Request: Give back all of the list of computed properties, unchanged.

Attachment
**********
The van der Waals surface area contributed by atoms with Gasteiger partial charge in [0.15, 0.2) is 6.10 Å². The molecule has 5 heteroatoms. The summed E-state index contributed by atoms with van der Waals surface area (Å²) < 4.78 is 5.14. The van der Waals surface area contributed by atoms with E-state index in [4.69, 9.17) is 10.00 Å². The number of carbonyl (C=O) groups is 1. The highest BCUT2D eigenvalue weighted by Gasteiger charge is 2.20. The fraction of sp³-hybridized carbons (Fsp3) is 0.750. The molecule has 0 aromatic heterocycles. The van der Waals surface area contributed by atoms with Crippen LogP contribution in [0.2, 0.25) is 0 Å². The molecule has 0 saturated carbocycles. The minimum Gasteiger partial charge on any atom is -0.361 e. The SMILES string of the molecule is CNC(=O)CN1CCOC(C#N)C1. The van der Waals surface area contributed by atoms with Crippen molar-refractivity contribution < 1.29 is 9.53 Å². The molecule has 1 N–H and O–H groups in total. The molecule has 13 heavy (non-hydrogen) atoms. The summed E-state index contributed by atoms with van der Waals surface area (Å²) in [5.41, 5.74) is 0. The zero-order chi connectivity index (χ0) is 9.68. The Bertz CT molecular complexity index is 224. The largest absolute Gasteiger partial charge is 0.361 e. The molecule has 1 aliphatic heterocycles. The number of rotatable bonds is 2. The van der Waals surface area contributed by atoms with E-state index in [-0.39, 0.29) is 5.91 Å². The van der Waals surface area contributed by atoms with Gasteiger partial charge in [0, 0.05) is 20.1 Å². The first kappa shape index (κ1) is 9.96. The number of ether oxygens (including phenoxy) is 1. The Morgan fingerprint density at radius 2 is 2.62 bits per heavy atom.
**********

The van der Waals surface area contributed by atoms with Gasteiger partial charge in [0.15, 0.2) is 6.10 Å². The molecule has 5 heteroatoms. The summed E-state index contributed by atoms with van der Waals surface area (Å²) < 4.78 is 5.14. The van der Waals surface area contributed by atoms with E-state index in [4.69, 9.17) is 10.00 Å². The number of carbonyl (C=O) groups is 1. The highest BCUT2D eigenvalue weighted by Gasteiger charge is 2.20. The fraction of sp³-hybridized carbons (Fsp3) is 0.750. The molecule has 0 aromatic heterocycles. The van der Waals surface area contributed by atoms with Crippen LogP contribution in [0.2, 0.25) is 0 Å². The molecule has 0 saturated carbocycles. The minimum Gasteiger partial charge on any atom is -0.361 e. The SMILES string of the molecule is CNC(=O)CN1CCOC(C#N)C1. The van der Waals surface area contributed by atoms with Crippen molar-refractivity contribution < 1.29 is 9.53 Å². The molecule has 1 N–H and O–H groups in total. The molecule has 13 heavy (non-hydrogen) atoms. The summed E-state index contributed by atoms with van der Waals surface area (Å²) in [5.41, 5.74) is 0. The zero-order chi connectivity index (χ0) is 9.68. The Bertz CT molecular complexity index is 224. The largest absolute Gasteiger partial charge is 0.361 e. The molecule has 1 aliphatic heterocycles. The number of rotatable bonds is 2. The van der Waals surface area contributed by atoms with E-state index in [-0.39, 0.29) is 5.91 Å². The van der Waals surface area contributed by atoms with Gasteiger partial charge in [0, 0.05) is 20.1 Å². The first kappa shape index (κ1) is 9.96. The number of ether oxygens (including phenoxy) is 1. The Morgan fingerprint density at radius 2 is 2.62 bits per heavy atom.